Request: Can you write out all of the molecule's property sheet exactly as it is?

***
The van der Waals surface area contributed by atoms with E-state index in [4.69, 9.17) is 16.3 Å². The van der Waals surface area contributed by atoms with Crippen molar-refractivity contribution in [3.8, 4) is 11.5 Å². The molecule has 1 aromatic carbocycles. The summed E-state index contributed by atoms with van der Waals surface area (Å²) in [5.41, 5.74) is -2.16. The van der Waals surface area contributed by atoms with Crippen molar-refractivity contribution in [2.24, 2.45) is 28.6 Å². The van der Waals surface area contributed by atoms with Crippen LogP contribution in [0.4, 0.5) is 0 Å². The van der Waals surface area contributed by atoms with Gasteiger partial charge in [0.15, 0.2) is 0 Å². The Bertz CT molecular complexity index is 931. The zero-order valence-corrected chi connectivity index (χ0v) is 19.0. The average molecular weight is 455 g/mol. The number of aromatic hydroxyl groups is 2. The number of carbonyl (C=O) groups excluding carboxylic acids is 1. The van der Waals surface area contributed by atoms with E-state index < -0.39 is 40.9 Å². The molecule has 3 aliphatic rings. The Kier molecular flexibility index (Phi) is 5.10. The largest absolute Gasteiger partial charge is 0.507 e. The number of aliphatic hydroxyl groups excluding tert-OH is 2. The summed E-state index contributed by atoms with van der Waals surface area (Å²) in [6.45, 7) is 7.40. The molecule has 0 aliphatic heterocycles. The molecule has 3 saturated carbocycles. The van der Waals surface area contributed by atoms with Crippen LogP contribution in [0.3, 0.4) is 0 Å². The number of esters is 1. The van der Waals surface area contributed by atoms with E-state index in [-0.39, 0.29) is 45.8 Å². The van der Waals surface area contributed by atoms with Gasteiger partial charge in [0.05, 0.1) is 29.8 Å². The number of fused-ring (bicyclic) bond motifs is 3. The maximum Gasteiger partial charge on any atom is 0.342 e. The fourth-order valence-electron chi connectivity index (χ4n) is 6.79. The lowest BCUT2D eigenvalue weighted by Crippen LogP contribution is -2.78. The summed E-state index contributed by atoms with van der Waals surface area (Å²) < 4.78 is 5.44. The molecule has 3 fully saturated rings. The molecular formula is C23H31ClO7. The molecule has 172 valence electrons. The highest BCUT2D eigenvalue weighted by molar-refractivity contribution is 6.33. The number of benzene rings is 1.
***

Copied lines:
The van der Waals surface area contributed by atoms with E-state index in [4.69, 9.17) is 16.3 Å². The van der Waals surface area contributed by atoms with Crippen molar-refractivity contribution in [3.8, 4) is 11.5 Å². The molecule has 1 aromatic carbocycles. The summed E-state index contributed by atoms with van der Waals surface area (Å²) in [5.41, 5.74) is -2.16. The van der Waals surface area contributed by atoms with Crippen molar-refractivity contribution in [2.24, 2.45) is 28.6 Å². The van der Waals surface area contributed by atoms with Crippen LogP contribution in [0.4, 0.5) is 0 Å². The van der Waals surface area contributed by atoms with Gasteiger partial charge in [0.15, 0.2) is 0 Å². The Bertz CT molecular complexity index is 931. The zero-order valence-corrected chi connectivity index (χ0v) is 19.0. The average molecular weight is 455 g/mol. The number of aromatic hydroxyl groups is 2. The number of carbonyl (C=O) groups excluding carboxylic acids is 1. The van der Waals surface area contributed by atoms with E-state index < -0.39 is 40.9 Å². The molecule has 3 aliphatic rings. The Kier molecular flexibility index (Phi) is 5.10. The largest absolute Gasteiger partial charge is 0.507 e. The number of aliphatic hydroxyl groups excluding tert-OH is 2. The summed E-state index contributed by atoms with van der Waals surface area (Å²) in [6.45, 7) is 7.40. The molecule has 0 aliphatic heterocycles. The molecule has 3 saturated carbocycles. The van der Waals surface area contributed by atoms with Crippen LogP contribution in [0.3, 0.4) is 0 Å². The number of esters is 1. The van der Waals surface area contributed by atoms with E-state index in [-0.39, 0.29) is 45.8 Å². The van der Waals surface area contributed by atoms with Gasteiger partial charge in [0.05, 0.1) is 29.8 Å². The number of fused-ring (bicyclic) bond motifs is 3. The maximum Gasteiger partial charge on any atom is 0.342 e. The fourth-order valence-electron chi connectivity index (χ4n) is 6.79. The lowest BCUT2D eigenvalue weighted by Crippen LogP contribution is -2.78. The summed E-state index contributed by atoms with van der Waals surface area (Å²) < 4.78 is 5.44. The molecule has 3 fully saturated rings. The molecular formula is C23H31ClO7. The molecule has 172 valence electrons. The highest BCUT2D eigenvalue weighted by molar-refractivity contribution is 6.33. The number of benzene rings is 1.